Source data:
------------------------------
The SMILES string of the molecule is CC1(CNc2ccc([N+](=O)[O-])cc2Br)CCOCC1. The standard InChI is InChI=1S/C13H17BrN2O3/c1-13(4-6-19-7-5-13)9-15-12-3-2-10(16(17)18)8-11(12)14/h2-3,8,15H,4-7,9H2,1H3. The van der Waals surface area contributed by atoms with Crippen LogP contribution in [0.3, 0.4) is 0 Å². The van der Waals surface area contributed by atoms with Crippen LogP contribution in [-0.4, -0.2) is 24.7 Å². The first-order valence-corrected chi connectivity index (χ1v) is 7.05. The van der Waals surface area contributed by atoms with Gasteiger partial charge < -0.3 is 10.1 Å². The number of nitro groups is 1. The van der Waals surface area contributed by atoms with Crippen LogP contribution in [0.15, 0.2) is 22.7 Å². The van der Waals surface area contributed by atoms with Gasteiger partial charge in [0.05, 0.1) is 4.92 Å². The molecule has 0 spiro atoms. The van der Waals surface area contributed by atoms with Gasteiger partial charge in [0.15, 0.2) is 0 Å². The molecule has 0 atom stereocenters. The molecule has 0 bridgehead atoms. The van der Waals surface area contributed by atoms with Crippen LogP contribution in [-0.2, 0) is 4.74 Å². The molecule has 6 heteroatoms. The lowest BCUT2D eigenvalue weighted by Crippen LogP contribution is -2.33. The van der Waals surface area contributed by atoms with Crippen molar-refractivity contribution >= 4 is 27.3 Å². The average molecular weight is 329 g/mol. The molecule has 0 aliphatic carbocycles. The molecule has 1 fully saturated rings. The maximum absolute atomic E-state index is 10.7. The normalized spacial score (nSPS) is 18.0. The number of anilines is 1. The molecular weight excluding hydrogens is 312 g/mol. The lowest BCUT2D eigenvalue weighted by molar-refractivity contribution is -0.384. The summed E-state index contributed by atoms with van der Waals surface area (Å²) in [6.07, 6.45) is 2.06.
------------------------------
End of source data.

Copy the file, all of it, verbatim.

The SMILES string of the molecule is CC1(CNc2ccc([N+](=O)[O-])cc2Br)CCOCC1. The standard InChI is InChI=1S/C13H17BrN2O3/c1-13(4-6-19-7-5-13)9-15-12-3-2-10(16(17)18)8-11(12)14/h2-3,8,15H,4-7,9H2,1H3. The van der Waals surface area contributed by atoms with Crippen LogP contribution in [0.3, 0.4) is 0 Å². The van der Waals surface area contributed by atoms with Crippen LogP contribution in [-0.4, -0.2) is 24.7 Å². The first-order valence-corrected chi connectivity index (χ1v) is 7.05. The van der Waals surface area contributed by atoms with Gasteiger partial charge < -0.3 is 10.1 Å². The number of nitro groups is 1. The van der Waals surface area contributed by atoms with Crippen LogP contribution in [0.15, 0.2) is 22.7 Å². The van der Waals surface area contributed by atoms with Gasteiger partial charge in [0.05, 0.1) is 4.92 Å². The molecule has 0 spiro atoms. The van der Waals surface area contributed by atoms with Gasteiger partial charge in [0.15, 0.2) is 0 Å². The molecule has 0 atom stereocenters. The molecule has 0 bridgehead atoms. The van der Waals surface area contributed by atoms with Crippen LogP contribution in [-0.2, 0) is 4.74 Å². The molecule has 6 heteroatoms. The lowest BCUT2D eigenvalue weighted by Crippen LogP contribution is -2.33. The van der Waals surface area contributed by atoms with Crippen molar-refractivity contribution >= 4 is 27.3 Å². The average molecular weight is 329 g/mol. The molecule has 0 aliphatic carbocycles. The molecule has 1 fully saturated rings. The maximum absolute atomic E-state index is 10.7. The normalized spacial score (nSPS) is 18.0. The number of anilines is 1. The molecular weight excluding hydrogens is 312 g/mol. The lowest BCUT2D eigenvalue weighted by molar-refractivity contribution is -0.384. The summed E-state index contributed by atoms with van der Waals surface area (Å²) in [6.07, 6.45) is 2.06.